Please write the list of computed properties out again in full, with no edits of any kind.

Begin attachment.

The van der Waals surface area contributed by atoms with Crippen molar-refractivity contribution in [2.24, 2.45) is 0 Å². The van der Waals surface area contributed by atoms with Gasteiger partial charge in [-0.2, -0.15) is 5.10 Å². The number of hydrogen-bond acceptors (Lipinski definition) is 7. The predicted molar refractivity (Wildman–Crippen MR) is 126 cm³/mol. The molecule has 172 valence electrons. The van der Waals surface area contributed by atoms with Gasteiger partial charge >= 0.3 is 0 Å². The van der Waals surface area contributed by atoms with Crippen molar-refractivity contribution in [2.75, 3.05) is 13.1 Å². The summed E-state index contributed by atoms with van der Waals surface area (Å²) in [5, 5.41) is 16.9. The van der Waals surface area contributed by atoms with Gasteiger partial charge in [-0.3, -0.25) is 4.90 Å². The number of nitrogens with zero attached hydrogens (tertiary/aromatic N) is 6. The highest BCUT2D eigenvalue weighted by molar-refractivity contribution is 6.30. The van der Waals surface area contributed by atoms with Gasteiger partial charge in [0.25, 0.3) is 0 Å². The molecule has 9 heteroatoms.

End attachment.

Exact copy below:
The van der Waals surface area contributed by atoms with Crippen molar-refractivity contribution in [2.24, 2.45) is 0 Å². The van der Waals surface area contributed by atoms with Gasteiger partial charge in [-0.2, -0.15) is 5.10 Å². The number of hydrogen-bond acceptors (Lipinski definition) is 7. The predicted molar refractivity (Wildman–Crippen MR) is 126 cm³/mol. The molecule has 172 valence electrons. The van der Waals surface area contributed by atoms with Gasteiger partial charge >= 0.3 is 0 Å². The van der Waals surface area contributed by atoms with Crippen molar-refractivity contribution in [2.75, 3.05) is 13.1 Å². The summed E-state index contributed by atoms with van der Waals surface area (Å²) in [5, 5.41) is 16.9. The van der Waals surface area contributed by atoms with Gasteiger partial charge in [-0.3, -0.25) is 4.90 Å². The number of nitrogens with zero attached hydrogens (tertiary/aromatic N) is 6. The highest BCUT2D eigenvalue weighted by molar-refractivity contribution is 6.30. The van der Waals surface area contributed by atoms with Gasteiger partial charge in [0.25, 0.3) is 0 Å². The molecule has 9 heteroatoms.